HOMETeaching Peace from Tales of the City: Peace Education through the Memoryscapes of Nagasaki Patporn Phoothong
Reflections of Refugees in Africa Wyclife Ong'eta Mose
Freedom of Expression Under Threat in Zambia Mariateresa Garrido
Women’s Political Representation in Sri Lanka: Leading towards Prosperity or Peril Pujika Rathnayake
The political Crisis of the 2017 Honduran Election Daniel Bagheri S.
Notes On A Controversy Amardo Rodriguez
RECENT ARTICLES The Unraveled and Disquieting Human Rights Violation of Afghanistan Priya Pandey
Nepal's recovery process since the 2015 earthquake Jini Agrawal
Challenges and prospects of AU to implement the Ezulwini Consensus: The case of collective security and the use of force Tunamsifu Shirambere Philippe
The Right to Food Shant Melkonian
Land of the Golden Pagodas: Checking in on Myanmar’s Peace Process Monica Paniagua
Douglas Janoff on LGBTQIA Human Rights Luciana Téllez
Common Things: Communication, Community, Communal Peacebuilding Lina Patricia Forero Martínez
Periodismo Ciudadano e Internet Gina Paola Parra
Water Security in the Sixaola River Basin Adrián Martinez Blanco and Diana Ubico Durán
Reborn Arunima Chouguley
An Open Letter to the American People: Political Responsibility in the Nuclear Age Richard Falk, David Krieger, and Robert Laney
Last Updated: 04/14/2005Cautious optimism best for India
The Kashmir bus service is a nice confidence building measure, but nothing more. India should remain cautious, as such signs of good will have, in the past, led to brutal conflicts.
In the words of then-Prime Minister of India Atal Behari Vajpayee, the Amristar-Lahore bus service that evoked much euphoria in India led to Kargil that brief but intense battle to regain the Himalayan peaks that were clandestinely occupied by Islamic militants backed by Pakistani armed forces.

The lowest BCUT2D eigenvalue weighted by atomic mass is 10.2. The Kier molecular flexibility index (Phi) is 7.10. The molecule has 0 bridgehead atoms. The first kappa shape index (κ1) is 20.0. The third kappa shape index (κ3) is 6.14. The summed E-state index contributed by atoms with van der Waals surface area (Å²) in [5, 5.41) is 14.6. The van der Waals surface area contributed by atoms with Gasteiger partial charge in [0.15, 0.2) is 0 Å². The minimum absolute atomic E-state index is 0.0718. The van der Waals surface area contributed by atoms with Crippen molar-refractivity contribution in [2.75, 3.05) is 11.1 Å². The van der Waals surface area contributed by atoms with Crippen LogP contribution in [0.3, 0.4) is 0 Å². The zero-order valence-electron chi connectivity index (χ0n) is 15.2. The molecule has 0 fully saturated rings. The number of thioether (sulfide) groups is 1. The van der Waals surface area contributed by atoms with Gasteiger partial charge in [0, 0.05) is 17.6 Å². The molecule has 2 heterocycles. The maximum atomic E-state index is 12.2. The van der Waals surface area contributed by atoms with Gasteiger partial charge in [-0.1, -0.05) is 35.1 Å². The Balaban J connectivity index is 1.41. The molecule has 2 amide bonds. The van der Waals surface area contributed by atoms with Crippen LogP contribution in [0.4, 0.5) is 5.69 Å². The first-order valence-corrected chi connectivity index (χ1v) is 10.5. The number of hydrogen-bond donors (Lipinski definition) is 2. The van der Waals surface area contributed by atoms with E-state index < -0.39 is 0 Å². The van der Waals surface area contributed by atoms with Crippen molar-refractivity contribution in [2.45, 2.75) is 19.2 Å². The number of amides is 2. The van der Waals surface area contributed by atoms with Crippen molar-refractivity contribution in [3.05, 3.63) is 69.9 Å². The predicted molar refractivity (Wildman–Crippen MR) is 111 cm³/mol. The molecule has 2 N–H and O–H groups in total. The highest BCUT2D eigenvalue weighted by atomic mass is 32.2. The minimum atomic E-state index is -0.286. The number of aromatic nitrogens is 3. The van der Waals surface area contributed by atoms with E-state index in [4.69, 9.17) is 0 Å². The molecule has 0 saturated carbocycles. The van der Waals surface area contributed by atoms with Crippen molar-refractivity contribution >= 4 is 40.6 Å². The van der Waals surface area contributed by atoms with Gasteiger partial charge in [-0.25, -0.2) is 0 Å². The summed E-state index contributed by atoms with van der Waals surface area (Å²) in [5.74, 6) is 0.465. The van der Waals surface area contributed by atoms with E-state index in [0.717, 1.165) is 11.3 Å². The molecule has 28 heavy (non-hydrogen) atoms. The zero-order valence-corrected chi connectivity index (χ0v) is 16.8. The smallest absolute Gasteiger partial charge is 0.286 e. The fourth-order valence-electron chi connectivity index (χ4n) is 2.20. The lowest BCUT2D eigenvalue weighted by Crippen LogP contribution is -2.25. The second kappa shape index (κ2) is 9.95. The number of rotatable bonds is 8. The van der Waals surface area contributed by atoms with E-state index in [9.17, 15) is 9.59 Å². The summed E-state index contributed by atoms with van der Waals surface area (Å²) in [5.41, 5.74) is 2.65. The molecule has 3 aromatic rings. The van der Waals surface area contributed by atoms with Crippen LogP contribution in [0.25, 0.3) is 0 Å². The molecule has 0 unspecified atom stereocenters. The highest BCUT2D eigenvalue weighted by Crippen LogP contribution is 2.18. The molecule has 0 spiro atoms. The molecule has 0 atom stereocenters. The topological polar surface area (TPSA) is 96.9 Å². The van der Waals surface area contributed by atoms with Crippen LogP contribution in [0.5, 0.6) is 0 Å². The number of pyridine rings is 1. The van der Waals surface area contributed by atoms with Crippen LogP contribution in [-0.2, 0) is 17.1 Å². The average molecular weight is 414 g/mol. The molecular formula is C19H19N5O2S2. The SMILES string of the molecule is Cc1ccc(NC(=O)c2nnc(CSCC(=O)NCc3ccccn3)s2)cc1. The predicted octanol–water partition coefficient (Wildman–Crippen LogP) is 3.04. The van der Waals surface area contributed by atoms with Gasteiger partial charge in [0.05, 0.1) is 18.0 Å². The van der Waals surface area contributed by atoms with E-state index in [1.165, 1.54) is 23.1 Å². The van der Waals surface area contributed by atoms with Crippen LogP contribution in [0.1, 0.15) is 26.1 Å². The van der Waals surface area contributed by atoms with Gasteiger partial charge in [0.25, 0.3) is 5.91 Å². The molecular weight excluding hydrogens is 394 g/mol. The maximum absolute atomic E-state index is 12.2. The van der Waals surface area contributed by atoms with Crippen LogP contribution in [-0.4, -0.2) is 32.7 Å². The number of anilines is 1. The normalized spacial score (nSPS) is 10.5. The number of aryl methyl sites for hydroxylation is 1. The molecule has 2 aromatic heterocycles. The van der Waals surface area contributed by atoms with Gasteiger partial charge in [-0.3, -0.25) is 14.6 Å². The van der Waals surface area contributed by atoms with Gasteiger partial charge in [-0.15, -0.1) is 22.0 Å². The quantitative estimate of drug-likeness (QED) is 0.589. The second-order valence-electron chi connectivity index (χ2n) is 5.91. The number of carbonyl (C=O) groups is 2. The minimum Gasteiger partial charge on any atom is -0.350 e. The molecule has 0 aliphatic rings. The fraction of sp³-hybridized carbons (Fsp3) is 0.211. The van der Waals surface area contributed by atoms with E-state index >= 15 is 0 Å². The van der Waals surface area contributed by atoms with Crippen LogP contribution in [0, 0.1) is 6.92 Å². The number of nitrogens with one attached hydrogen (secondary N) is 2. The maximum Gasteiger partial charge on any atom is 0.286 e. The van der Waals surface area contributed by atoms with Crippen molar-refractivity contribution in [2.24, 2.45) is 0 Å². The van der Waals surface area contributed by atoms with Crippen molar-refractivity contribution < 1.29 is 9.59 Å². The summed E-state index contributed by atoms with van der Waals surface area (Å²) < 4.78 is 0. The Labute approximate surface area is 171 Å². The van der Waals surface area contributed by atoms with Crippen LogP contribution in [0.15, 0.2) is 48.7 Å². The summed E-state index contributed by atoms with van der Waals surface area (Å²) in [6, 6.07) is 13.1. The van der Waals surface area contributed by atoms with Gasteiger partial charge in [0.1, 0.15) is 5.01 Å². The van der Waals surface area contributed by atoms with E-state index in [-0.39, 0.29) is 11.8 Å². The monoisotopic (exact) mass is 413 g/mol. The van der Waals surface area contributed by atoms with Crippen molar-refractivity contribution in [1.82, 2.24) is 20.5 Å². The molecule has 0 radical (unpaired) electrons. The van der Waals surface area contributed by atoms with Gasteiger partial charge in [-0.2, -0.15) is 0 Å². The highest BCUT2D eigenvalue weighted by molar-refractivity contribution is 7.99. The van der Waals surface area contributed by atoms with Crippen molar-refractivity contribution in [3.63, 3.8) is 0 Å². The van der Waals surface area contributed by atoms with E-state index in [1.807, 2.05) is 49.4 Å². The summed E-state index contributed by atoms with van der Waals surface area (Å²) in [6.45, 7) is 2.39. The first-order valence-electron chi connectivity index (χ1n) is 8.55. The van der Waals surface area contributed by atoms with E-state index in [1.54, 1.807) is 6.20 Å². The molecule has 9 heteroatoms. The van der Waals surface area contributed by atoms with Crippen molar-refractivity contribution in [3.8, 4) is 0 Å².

And to get Kargil back, the Indian armed forces had to fight a pitched battle against heavy odds to overpower the heavily armed militants and Pakistani soldiers (of course, Pakistan never owned them even after they were killed in the fight) who squatted on Indian territory by taking advantage of the winter when troops on either side usually retreat to comfort zones only to return when the weather is more hospitable.
early 1960s slogan of Hindi-Chini Bhai Bhai (Indians and Chinese are brothers)
made by then Prime Minister Jawaharlal Nehru has not been forgotten either.
now we have the Srinagar-Muzaffarabad bus service that has opened up the gateway
of people-to-people contact on the
Yes, the prime minister of what India calls Pakistan Occupied Kashmir (PoK) or Azad Kashmir as Pakistan prefers to call it Sardar Sikander Hayat Khan was ready to see off the 30 passengers from his side and the 18 who crossed over from Jammu and Kashmir at the Aman Sethu, or the Kaman Post, that was last used by civilians 58 years ago.
spite of all this the United Progressive Alliance government in
least four separatist outfits issued threats and later claimed responsibility
for the arson and a IED (improvised explosive device) blast that missed the
inaugural bus by 10 minutes to passengers from the Indian side. The security
provided to the bus and the cordon around Sher-e-Kashmir Stadium in